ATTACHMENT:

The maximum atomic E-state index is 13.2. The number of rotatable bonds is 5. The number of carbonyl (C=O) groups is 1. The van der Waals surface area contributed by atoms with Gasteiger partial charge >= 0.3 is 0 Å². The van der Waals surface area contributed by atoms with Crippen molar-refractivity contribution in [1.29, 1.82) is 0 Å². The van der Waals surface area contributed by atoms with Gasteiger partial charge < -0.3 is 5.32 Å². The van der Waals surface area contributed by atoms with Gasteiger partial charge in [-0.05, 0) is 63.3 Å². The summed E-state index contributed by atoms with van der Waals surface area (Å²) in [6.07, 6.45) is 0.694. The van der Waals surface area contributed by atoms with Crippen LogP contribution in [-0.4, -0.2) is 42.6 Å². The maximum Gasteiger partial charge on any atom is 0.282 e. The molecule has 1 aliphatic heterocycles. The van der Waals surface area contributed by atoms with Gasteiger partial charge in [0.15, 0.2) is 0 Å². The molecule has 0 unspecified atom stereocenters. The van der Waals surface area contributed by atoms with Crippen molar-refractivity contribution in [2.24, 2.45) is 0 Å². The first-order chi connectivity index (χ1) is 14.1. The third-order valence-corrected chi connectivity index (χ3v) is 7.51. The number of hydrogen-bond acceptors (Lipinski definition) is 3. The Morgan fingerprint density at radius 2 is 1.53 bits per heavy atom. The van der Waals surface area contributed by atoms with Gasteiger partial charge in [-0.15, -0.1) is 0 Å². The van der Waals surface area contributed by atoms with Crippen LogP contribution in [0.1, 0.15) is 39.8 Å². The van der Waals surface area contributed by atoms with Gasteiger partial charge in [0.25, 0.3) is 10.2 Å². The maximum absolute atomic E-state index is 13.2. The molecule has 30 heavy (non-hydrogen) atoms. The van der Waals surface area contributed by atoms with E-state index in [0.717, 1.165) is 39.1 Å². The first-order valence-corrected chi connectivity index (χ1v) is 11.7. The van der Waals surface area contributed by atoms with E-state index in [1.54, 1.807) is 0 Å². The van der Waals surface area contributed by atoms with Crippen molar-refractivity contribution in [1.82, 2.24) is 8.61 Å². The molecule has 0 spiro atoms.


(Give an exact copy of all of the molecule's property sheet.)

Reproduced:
The maximum atomic E-state index is 13.2. The number of rotatable bonds is 5. The number of carbonyl (C=O) groups is 1. The van der Waals surface area contributed by atoms with Gasteiger partial charge >= 0.3 is 0 Å². The van der Waals surface area contributed by atoms with Crippen molar-refractivity contribution in [1.29, 1.82) is 0 Å². The van der Waals surface area contributed by atoms with Gasteiger partial charge < -0.3 is 5.32 Å². The van der Waals surface area contributed by atoms with Gasteiger partial charge in [-0.05, 0) is 63.3 Å². The summed E-state index contributed by atoms with van der Waals surface area (Å²) in [6.07, 6.45) is 0.694. The van der Waals surface area contributed by atoms with Crippen LogP contribution in [-0.4, -0.2) is 42.6 Å². The maximum Gasteiger partial charge on any atom is 0.282 e. The molecule has 1 aliphatic heterocycles. The van der Waals surface area contributed by atoms with Gasteiger partial charge in [0.15, 0.2) is 0 Å². The molecule has 0 unspecified atom stereocenters. The van der Waals surface area contributed by atoms with Crippen molar-refractivity contribution in [2.24, 2.45) is 0 Å². The first-order chi connectivity index (χ1) is 14.1. The third-order valence-corrected chi connectivity index (χ3v) is 7.51. The number of hydrogen-bond acceptors (Lipinski definition) is 3. The Morgan fingerprint density at radius 2 is 1.53 bits per heavy atom. The van der Waals surface area contributed by atoms with Gasteiger partial charge in [-0.15, -0.1) is 0 Å². The van der Waals surface area contributed by atoms with Crippen LogP contribution in [0.1, 0.15) is 39.8 Å². The van der Waals surface area contributed by atoms with Gasteiger partial charge in [0.25, 0.3) is 10.2 Å². The maximum absolute atomic E-state index is 13.2. The molecule has 30 heavy (non-hydrogen) atoms. The van der Waals surface area contributed by atoms with E-state index in [0.717, 1.165) is 39.1 Å². The first-order valence-corrected chi connectivity index (χ1v) is 11.7. The van der Waals surface area contributed by atoms with E-state index in [1.54, 1.807) is 0 Å². The van der Waals surface area contributed by atoms with Crippen molar-refractivity contribution in [1.82, 2.24) is 8.61 Å². The molecule has 0 spiro atoms.